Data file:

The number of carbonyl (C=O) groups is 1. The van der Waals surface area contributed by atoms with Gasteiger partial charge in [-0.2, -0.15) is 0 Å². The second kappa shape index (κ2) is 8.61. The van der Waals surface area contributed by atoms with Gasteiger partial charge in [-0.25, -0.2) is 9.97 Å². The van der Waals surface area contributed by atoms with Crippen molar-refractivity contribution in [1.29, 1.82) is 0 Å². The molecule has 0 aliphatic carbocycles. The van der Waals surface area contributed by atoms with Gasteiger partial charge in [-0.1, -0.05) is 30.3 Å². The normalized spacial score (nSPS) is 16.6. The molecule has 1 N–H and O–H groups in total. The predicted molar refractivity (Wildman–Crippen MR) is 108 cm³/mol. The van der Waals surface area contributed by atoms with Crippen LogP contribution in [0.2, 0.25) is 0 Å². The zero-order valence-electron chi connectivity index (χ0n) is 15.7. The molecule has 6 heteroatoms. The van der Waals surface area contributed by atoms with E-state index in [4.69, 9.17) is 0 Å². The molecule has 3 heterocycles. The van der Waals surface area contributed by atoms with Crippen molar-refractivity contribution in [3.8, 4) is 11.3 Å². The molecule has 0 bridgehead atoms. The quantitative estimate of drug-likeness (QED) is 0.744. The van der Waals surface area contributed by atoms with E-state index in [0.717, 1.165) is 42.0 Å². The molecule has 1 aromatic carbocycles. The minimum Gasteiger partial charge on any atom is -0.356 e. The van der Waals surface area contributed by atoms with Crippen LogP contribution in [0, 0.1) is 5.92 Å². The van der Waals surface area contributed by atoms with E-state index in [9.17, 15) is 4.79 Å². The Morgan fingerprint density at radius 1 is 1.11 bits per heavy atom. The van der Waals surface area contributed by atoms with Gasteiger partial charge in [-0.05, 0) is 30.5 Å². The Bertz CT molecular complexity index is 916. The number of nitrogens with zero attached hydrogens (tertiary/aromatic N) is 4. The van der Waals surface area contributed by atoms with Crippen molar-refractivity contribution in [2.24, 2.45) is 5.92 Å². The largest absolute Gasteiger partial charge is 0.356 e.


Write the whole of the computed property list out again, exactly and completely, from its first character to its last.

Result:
The number of carbonyl (C=O) groups is 1. The van der Waals surface area contributed by atoms with Gasteiger partial charge in [-0.2, -0.15) is 0 Å². The second kappa shape index (κ2) is 8.61. The van der Waals surface area contributed by atoms with Gasteiger partial charge in [-0.25, -0.2) is 9.97 Å². The van der Waals surface area contributed by atoms with Crippen molar-refractivity contribution in [1.29, 1.82) is 0 Å². The molecule has 0 aliphatic carbocycles. The van der Waals surface area contributed by atoms with Gasteiger partial charge in [-0.1, -0.05) is 30.3 Å². The normalized spacial score (nSPS) is 16.6. The molecule has 1 N–H and O–H groups in total. The predicted molar refractivity (Wildman–Crippen MR) is 108 cm³/mol. The van der Waals surface area contributed by atoms with Crippen LogP contribution in [0.2, 0.25) is 0 Å². The zero-order valence-electron chi connectivity index (χ0n) is 15.7. The molecule has 6 heteroatoms. The van der Waals surface area contributed by atoms with E-state index in [4.69, 9.17) is 0 Å². The molecule has 3 heterocycles. The van der Waals surface area contributed by atoms with Crippen molar-refractivity contribution in [3.8, 4) is 11.3 Å². The molecule has 0 bridgehead atoms. The quantitative estimate of drug-likeness (QED) is 0.744. The van der Waals surface area contributed by atoms with E-state index in [0.717, 1.165) is 42.0 Å². The molecule has 1 aromatic carbocycles. The minimum Gasteiger partial charge on any atom is -0.356 e. The van der Waals surface area contributed by atoms with Crippen LogP contribution in [0, 0.1) is 5.92 Å². The van der Waals surface area contributed by atoms with E-state index in [9.17, 15) is 4.79 Å². The Morgan fingerprint density at radius 1 is 1.11 bits per heavy atom. The van der Waals surface area contributed by atoms with Gasteiger partial charge in [-0.05, 0) is 30.5 Å². The Bertz CT molecular complexity index is 916. The number of nitrogens with zero attached hydrogens (tertiary/aromatic N) is 4. The van der Waals surface area contributed by atoms with Crippen molar-refractivity contribution in [2.24, 2.45) is 5.92 Å². The largest absolute Gasteiger partial charge is 0.356 e.